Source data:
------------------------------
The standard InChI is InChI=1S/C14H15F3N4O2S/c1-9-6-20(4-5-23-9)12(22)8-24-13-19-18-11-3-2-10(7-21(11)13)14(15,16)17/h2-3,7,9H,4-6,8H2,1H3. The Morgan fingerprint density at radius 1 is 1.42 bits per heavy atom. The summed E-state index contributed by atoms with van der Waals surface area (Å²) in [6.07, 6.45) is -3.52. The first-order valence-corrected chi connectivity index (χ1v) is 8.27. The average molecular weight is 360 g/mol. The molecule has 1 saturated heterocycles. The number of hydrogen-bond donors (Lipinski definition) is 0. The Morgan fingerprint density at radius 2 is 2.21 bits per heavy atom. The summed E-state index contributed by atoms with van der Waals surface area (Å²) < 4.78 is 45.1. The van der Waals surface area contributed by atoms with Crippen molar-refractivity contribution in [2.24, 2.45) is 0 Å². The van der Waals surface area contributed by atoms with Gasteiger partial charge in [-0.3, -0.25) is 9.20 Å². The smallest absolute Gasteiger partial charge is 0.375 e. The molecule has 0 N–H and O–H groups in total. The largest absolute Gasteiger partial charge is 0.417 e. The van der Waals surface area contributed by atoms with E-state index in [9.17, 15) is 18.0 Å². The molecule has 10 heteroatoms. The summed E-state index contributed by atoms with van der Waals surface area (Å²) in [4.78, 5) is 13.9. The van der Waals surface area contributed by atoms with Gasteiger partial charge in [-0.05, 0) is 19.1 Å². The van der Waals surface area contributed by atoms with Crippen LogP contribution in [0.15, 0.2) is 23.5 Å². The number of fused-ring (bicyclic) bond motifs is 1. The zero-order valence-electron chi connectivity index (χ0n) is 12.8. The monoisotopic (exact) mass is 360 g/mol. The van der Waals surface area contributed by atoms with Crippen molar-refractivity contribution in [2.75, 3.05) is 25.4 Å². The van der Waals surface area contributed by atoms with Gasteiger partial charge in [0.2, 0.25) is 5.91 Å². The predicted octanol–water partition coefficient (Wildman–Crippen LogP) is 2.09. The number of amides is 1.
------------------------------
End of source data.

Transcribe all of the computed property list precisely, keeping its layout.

The standard InChI is InChI=1S/C14H15F3N4O2S/c1-9-6-20(4-5-23-9)12(22)8-24-13-19-18-11-3-2-10(7-21(11)13)14(15,16)17/h2-3,7,9H,4-6,8H2,1H3. The Morgan fingerprint density at radius 1 is 1.42 bits per heavy atom. The summed E-state index contributed by atoms with van der Waals surface area (Å²) in [6.07, 6.45) is -3.52. The first-order valence-corrected chi connectivity index (χ1v) is 8.27. The average molecular weight is 360 g/mol. The molecule has 1 saturated heterocycles. The number of hydrogen-bond donors (Lipinski definition) is 0. The Morgan fingerprint density at radius 2 is 2.21 bits per heavy atom. The summed E-state index contributed by atoms with van der Waals surface area (Å²) < 4.78 is 45.1. The van der Waals surface area contributed by atoms with Crippen molar-refractivity contribution in [2.24, 2.45) is 0 Å². The van der Waals surface area contributed by atoms with Gasteiger partial charge in [-0.3, -0.25) is 9.20 Å². The smallest absolute Gasteiger partial charge is 0.375 e. The molecule has 0 N–H and O–H groups in total. The largest absolute Gasteiger partial charge is 0.417 e. The van der Waals surface area contributed by atoms with E-state index in [9.17, 15) is 18.0 Å². The molecule has 10 heteroatoms. The summed E-state index contributed by atoms with van der Waals surface area (Å²) in [4.78, 5) is 13.9. The van der Waals surface area contributed by atoms with Gasteiger partial charge in [-0.05, 0) is 19.1 Å². The van der Waals surface area contributed by atoms with Crippen LogP contribution in [0.15, 0.2) is 23.5 Å². The number of fused-ring (bicyclic) bond motifs is 1. The zero-order valence-electron chi connectivity index (χ0n) is 12.8. The monoisotopic (exact) mass is 360 g/mol. The van der Waals surface area contributed by atoms with Crippen molar-refractivity contribution in [2.75, 3.05) is 25.4 Å². The van der Waals surface area contributed by atoms with Gasteiger partial charge in [0.2, 0.25) is 5.91 Å². The predicted octanol–water partition coefficient (Wildman–Crippen LogP) is 2.09. The number of amides is 1.